How Many Credit Cards Should I Have?
Reading time: 4 minutes
- It's generally recommended that you have two to three credit card accounts at a time, in addition to other types of credit.
- Remember that your total available credit and your debt to credit ratio can impact your credit scores.
- If you have more than three credit cards, it may be hard to keep track of monthly payments. Missing payments can result in fees and lowered credit scores.
There's not a one-size-fits-all solution for the number of credit cards a person should own. However, it's generally a good idea to have two or three active credit card accounts, in addition to other types of credit such as student loans, an auto loan or a mortgage.
Just remember: The number of credit cards you own is less important than how you use them. Be sure that you can keep up with your existing monthly payments before considering a new credit card.
Is it good to have multiple credit cards?
Having multiple credit cards, along with other types of credit, can be a good thing, as long as you use each one responsibly.
Two factors that contribute to your credit score are the number and type of credit accounts. If your goal is to get or maintain a good credit score, two to three credit card accounts, in addition to other types of credit, are generally recommended. This combination may help you improve your credit mix.
Lenders and creditors like to see a wide variety of credit types on your credit report. Keeping up with multiple credit accounts suggests to lenders that you understand how credit works and know how to manage the amounts you borrow.
Many credit cards also offer borrowers access to special rewards programs. These might include cashback options for certain purchases, travel benefits or other types of rewards.
How multiple credit cards affect your credit score
Having multiple credit cards can indirectly impact your credit scores by lowering your debt to credit ratio—also known as your credit utilization rate.
Your credit utilization rate is the amount of credit you use compared to the total credit available to you. Lenders usually like to see a credit utilization rate below 30 percent. A rate higher than 30 percent may negatively affect your credit scores.
When you open a new credit card, you increase the total credit available to you. That means you'll be able to spend more before hitting that 30 percent credit utilization rate. If your rate is already at or above 30 percent, opening a new card could improve your credit scores by lowering your credit utilization rate.
However, the most important thing to do with multiple credit cards is to keep up with what you owe. Be sure to monitor how much you spend on each credit card and the payment due dates so that you don't go into credit card debt, pay high interest rates or get charged fees for missing a payment. It's also a good idea to pay off your credit card balances in full each month instead of only making the minimum payment.
Issues with having multiple credit cards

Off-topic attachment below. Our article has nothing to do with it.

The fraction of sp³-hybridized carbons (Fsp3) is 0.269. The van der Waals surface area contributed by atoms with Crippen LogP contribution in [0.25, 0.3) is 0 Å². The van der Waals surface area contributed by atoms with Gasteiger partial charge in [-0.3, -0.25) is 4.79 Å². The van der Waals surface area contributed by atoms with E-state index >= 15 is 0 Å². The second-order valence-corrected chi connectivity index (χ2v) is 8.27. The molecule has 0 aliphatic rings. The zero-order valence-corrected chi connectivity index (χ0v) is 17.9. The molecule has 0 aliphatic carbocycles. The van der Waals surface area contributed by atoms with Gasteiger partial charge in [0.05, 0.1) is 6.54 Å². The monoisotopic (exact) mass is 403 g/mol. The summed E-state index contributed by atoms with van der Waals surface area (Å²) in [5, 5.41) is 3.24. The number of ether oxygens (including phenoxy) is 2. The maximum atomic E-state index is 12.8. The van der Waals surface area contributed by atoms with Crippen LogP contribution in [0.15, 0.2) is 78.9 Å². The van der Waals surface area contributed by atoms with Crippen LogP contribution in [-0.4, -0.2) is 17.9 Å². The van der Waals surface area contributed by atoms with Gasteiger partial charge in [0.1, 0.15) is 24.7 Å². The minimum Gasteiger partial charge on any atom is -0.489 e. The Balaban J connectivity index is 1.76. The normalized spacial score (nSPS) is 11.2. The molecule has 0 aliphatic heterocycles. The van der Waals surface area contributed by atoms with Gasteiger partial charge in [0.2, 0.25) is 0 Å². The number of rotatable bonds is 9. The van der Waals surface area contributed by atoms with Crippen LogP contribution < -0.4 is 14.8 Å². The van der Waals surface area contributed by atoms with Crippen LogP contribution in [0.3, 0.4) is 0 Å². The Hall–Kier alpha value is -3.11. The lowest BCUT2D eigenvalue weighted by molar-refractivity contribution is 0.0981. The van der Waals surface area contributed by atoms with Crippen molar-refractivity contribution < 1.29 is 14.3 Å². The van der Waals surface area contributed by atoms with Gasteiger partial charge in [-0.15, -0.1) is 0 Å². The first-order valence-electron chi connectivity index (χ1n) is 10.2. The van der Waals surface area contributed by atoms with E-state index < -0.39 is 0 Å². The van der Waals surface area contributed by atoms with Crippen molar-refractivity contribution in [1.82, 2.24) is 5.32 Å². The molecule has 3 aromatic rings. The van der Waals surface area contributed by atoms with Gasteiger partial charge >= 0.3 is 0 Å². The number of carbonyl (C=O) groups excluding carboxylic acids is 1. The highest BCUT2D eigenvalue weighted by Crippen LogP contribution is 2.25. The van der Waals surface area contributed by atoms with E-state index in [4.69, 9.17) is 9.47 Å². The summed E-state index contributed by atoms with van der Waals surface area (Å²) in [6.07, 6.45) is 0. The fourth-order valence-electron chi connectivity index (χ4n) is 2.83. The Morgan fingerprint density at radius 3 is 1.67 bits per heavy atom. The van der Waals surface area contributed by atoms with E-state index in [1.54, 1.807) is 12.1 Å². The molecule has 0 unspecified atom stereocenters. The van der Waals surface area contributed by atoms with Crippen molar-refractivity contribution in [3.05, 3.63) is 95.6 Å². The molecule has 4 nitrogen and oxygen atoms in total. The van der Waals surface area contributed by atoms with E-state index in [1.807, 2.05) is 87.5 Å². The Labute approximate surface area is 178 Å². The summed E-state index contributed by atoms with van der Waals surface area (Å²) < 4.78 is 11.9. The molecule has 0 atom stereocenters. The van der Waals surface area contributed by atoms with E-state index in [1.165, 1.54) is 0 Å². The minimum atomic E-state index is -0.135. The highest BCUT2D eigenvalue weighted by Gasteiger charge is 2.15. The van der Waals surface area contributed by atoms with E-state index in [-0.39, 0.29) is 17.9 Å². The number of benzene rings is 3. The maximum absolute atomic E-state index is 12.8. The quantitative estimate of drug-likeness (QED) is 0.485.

Despite the potential benefits, owning multiple credit cards is not without its downsides. The biggest risk is that you can easily spend more in credit than you're able to repay in cash. Plus, keeping track of multiple credit cards — all with different interest rates, due dates, minimum payments and other fees — can become overwhelming.
Additionally, charge offs, late payments and high credit utilization rates can create negative marks on your credit reports if you are not careful.
Before opening a new credit card account, be sure that you're ready for the additional financial responsibility. Keep an eye on your spending habits and find ways to organize your finances.
How often should you apply for a credit card?
It's true that keeping multiple credit cards can sometimes benefit your credit scores. But that doesn't mean you should apply for more credit than you can reasonably use.
When you apply for a new credit card, a lender will request a copy of your credit report from one or more of the nationwide consumer reporting agencies (Equifax, TransUnion and Experian) as part of the application. This process is known as a hard inquiry. Too many hard inquiries over a short period of time can be a red flag to lenders and lower your credit scores.
Why? Because applying for multiple credit cards may suggest that you're spreading yourself too thin and taking on more credit than you can reasonably repay.
Apply for a new credit card when you feel it makes sense for your overall financial situation.
How many credit cards are too many?
Owning more than two or three credit cards can become unmanageable for many people. However, your credit needs and financial situation are unique, so there's no hard and fast rule about how many credit cards are too many.
The important thing is to make sure that you use your credit cards responsibly.
Here are some things you should remember about credit, especially if you have multiple credit cards:
- Keep an eye on your balances.
- Avoid late payment fees by paying on or before the due date.
- If possible, pay off your credit card balances in full instead of only making the minimum payment.
- Check your credit reports frequently so that you see what lenders see.
With a free myEquifax account, you can check your Equifax credit report. You can get free credit reports at annualcreditreport.com.